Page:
Teddy Roosevelt: Brazen commander, friend of Jews

If I had to choose my favorite president in America’s history, it would have to be, for  many reasons, Theodore Roosevelt.
Henry Pringle’s biography of Roosevelt was the first presidential life story I read as a child. I became endeared to Teddy when I read of his severe childhood asthma attacks and how his father carried him to their horse carriage. They rode late at night through the downtown New York streets in an attempt to force the cool night air into his lungs.
That scene reminded me of when I, also as a  child, gasping for air in my first frightening asthma attack, was picked up by my father. I was hurriedly carried to a doctor’s office to receive the life-saving relief of an  epinephrine (adrenaline) shot, something which did not exist in Roosevelt’s time.
Encouraged by his father, Roosevelt took on physical exercises and activities which helped increase his lung capacity and body strength, eventually overcoming what could have been a life-long health problem.
I  also hold Roosevelt in great esteem for his love of country and strong support for the development of a powerful modern  Navy.
As Assistant Secretary of the Navy in 1897, with deteriorating relations with Spain over the future of Cuba, he foresaw a looming war on the horizon.
While his boss, the Navy Secretary, was on an extended vacation, TR took advantage of his absence to brazenly assume the position of Acting Secretary of the Navy, ordering additional supplies, fuel and firepower to  be sent to America’s Pacific Fleet.
In addition, he managed to transfer one  of the Navy’s most successful leaders, Commodore George Dewey, from a desk  job in Washington, D.C. to Commander of   America’s Asiatic Fleet near the Spanish controlled Philippines.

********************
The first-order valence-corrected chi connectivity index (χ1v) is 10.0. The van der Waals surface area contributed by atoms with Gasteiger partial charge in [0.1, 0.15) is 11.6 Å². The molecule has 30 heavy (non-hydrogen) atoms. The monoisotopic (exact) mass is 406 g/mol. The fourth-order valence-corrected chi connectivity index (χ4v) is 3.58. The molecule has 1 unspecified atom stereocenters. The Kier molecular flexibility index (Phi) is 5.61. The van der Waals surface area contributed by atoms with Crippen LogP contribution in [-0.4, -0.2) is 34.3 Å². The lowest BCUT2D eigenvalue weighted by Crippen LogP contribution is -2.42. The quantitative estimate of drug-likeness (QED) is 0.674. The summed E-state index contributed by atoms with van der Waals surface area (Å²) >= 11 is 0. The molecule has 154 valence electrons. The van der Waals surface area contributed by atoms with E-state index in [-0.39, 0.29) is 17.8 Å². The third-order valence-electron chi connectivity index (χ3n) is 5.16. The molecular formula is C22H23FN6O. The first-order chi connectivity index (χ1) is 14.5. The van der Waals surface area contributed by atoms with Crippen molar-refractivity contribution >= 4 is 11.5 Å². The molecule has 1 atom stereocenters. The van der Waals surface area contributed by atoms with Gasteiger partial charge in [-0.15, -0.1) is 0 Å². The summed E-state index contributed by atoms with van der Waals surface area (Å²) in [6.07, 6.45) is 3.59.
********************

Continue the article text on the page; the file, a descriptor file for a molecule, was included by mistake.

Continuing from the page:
By the time war broke out with Spain in 1898, Commodore Perry was in place with a fully supplied fleet, attacking and destroying every enemy ship in Manila Bay.
In later years as President, Roosevelt wanted to  demonstrate to imperialist nations that  the United States had a powerful navy, capable of protecting its shipping lanes  anywhere in the world.
With hulls painted white, 16 new battleships and their tenders left in December 1907, for a successful fourteen-month circumnavigation of the globe. The experience had a positive  impact on the future of fleet operations and ship design, and provided excellent  experience for all involved. It definitely  impressed the rest of the world and helped prepare our nation for the war ahead.
Because of the enthusiastic support which Roosevelt provided the U.S. Navy throughout his career, the Navy League of the United States, in 1922, designated today, Oct. 27 his birthday, as Navy Day. If you are lucky enough to know a Navy veteran, wish him or her a “Happy Navy Day.”
Finally, let us look at Roosevelt and the Jews. In 1903, he sent his personal protest along with a public petition to the czar, objecting to the Kishinev pogroms, but the Russian despot completely ignored it.
Roosevelt was the first president to appoint a Jew, Oscar Straus, to a cabinet post (U.S. Secretary of Commerce and Labor).
After World War I, as the popular ex-president, he spoke out in favor of Jews being given control of Palestine.
You do not have to be Jewish to think highly of Roosevelt. Every legitimate ‘Top Ten  Presidents’ list I  have found, and rightfully  so, includes the name, Theodore Roosevelt.

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